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C.D. Warner, et al., comp.  The Library of the World’s Best Literature.
An Anthology in Thirty Volumes.  1917.
Figure of the Cave
By Plato (429–347 B.C.)
From the ‘Republic’: Translation of Benjamin Jowett

AFTER this, I said, imagine the enlightenment or ignorance of our nature in a figure: Behold! human beings living in a sort of underground den, which has a mouth open towards the light, and reaching all across the den; they have been here from their childhood, and have their legs and necks chained so that they cannot move, and can only see before them; for the chains are arranged in such a manner as to prevent them from turning their heads around. At a distance above and behind them the light of a fire is blazing, and between the fire and the prisoners there is a raised way; and you will see, if you look, a low wall built along the way, like the screen which marionette players have before them, over which they show the puppets.  1
  I see, he said.  2
  And do you see, I said, men passing along the wall carrying vessels, which appear over the wall; also figures of men and animals, made of wood and stone and various materials; and some of the passengers, as you would expect, are talking, and some of them are silent?  3
  That is a strange image, he said, and they are strange prisoners.  4
  Like ourselves, I replied; and they see only their own shadows, or the shadows of one another, which the fire throws on the opposite wall of the cave?  5
  True, he said: how could they see anything but the shadows if they were never allowed to move their heads?  6
  And of the objects which are being carried in like manner they would only see the shadows?  7
  Yes, he said.  8
  And if they were able to talk with one another, would they not suppose that they were naming what was actually before them?  9
  Very true.  10
  And suppose further that the prison had an echo which came from the other side, would they not be sure to fancy that the voice which they heard was that of a passing shadow?  11
  No question, he replied.  12
  There can be no question, I said, that the truth would be to them just nothing but the shadows of the images.  13
  That is certain.  14
  And now look again, and see how they are released and cured of their folly. At first, when any one of them is liberated and compelled suddenly to go up and turn his neck round and walk and look at the light, he will suffer sharp pains; the glare will distress him, and he will be unable to see the realities of which in his former state he had seen the shadows: and then imagine some one saying to him, that what he saw before was an illusion, but that now he is approaching real Being, and has a truer sight and vision of more real things,—what will be his reply? And you may further imagine that his instructor is pointing to the objects as they pass and requiring him to name them,—will he not be in difficulty? Will he not fancy that the shadows which he formerly saw are truer than the objects which are now shown to him?  15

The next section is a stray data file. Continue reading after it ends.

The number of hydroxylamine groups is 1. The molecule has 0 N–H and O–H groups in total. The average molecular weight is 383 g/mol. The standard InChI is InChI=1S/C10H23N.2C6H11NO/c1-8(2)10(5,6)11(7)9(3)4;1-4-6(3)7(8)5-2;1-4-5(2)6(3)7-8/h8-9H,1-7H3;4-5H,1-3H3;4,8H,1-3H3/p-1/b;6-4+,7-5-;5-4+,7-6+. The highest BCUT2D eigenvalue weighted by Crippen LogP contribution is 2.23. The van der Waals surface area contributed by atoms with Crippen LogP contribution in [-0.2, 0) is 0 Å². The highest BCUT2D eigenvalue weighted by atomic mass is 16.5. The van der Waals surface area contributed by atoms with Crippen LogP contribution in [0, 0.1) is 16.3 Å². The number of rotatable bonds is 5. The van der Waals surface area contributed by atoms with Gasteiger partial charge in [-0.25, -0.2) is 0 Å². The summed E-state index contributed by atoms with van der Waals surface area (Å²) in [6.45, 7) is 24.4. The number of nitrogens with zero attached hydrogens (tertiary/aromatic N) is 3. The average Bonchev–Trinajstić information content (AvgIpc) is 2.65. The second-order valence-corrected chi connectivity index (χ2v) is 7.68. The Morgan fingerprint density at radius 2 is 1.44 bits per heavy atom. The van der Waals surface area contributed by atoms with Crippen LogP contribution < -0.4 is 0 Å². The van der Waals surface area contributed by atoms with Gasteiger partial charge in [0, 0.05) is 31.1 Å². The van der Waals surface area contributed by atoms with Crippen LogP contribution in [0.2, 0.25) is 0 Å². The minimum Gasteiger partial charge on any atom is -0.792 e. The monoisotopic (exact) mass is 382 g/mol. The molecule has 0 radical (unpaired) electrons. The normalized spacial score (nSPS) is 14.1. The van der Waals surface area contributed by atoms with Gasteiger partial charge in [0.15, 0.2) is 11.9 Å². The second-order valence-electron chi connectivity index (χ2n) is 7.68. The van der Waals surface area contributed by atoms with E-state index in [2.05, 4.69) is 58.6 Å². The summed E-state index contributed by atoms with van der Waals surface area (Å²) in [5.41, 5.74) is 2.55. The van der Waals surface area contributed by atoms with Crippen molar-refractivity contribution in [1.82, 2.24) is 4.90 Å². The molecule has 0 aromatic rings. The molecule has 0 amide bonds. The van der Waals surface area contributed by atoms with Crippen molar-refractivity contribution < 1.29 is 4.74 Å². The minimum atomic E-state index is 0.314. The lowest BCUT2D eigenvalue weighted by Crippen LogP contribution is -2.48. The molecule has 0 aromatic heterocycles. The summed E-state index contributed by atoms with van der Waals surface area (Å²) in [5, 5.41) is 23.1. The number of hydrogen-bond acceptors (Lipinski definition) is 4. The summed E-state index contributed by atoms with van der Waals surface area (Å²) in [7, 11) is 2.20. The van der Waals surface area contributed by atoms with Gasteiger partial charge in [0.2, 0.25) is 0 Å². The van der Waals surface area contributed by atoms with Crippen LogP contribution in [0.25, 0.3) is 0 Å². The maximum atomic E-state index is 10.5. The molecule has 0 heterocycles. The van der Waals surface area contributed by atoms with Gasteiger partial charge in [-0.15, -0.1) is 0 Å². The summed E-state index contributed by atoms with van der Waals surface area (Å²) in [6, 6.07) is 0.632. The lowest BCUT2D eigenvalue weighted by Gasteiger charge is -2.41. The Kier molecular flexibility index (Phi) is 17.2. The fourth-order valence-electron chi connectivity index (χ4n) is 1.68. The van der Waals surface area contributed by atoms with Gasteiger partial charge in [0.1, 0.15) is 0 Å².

Far truer.  16
  And if he is compelled to look at the light, will he not have a pain in his eyes, which will make him turn away to take refuge in the object of vision which he can see, and which he will conceive to be clearer than the things which are now being shown to him?  17
  True, he said.  18
  And suppose once more, that he is reluctantly dragged up a steep and rugged ascent, and held fast and forced into the presence of the sun himself, do you not think that he will be pained and irritated, and when he approaches the light he will have his eyes dazzled, and will not be able to see any of the realities which are now affirmed to be the truth?  19
  Not all in a moment, he said.  20
  He will require to get accustomed to the sight of the upper world. And first he will see the shadows best, next the reflections of men and other objects in the water, and then the objects themselves; next he will gaze upon the light of the moon and the stars; and he will see the sky and the stars by night, better than the sun, or the light of the sun, by day?  21
  Certainly.  22
  And at last he will be able to see the sun, and not mere reflections of him in the water, but he will see him as he is in his own proper place, and not in another; and he will contemplate his nature?  23
  Certainly.  24
  And after this he will reason that the sun is he who gives the seasons and the years, and is the guardian of all that is in the visible world, and in a certain way the cause of all things which he and his fellows have been accustomed to behold?  25
  Clearly, he said, he would come to the other first and to this afterwards.  26
  And when he remembered his old habitation, and the wisdom of the den and his fellow-prisoners, do you not suppose that he would felicitate himself on the change, and pity them?  27
  Certainly he would.  28
  And if they were in the habit of conferring honors on those who were quickest to observe and remember and foretell which of the shadows went before, and which followed after, and which were together, do you think that he would care for such honors and glories, or envy the possessors of them? Would he not say with Homer,—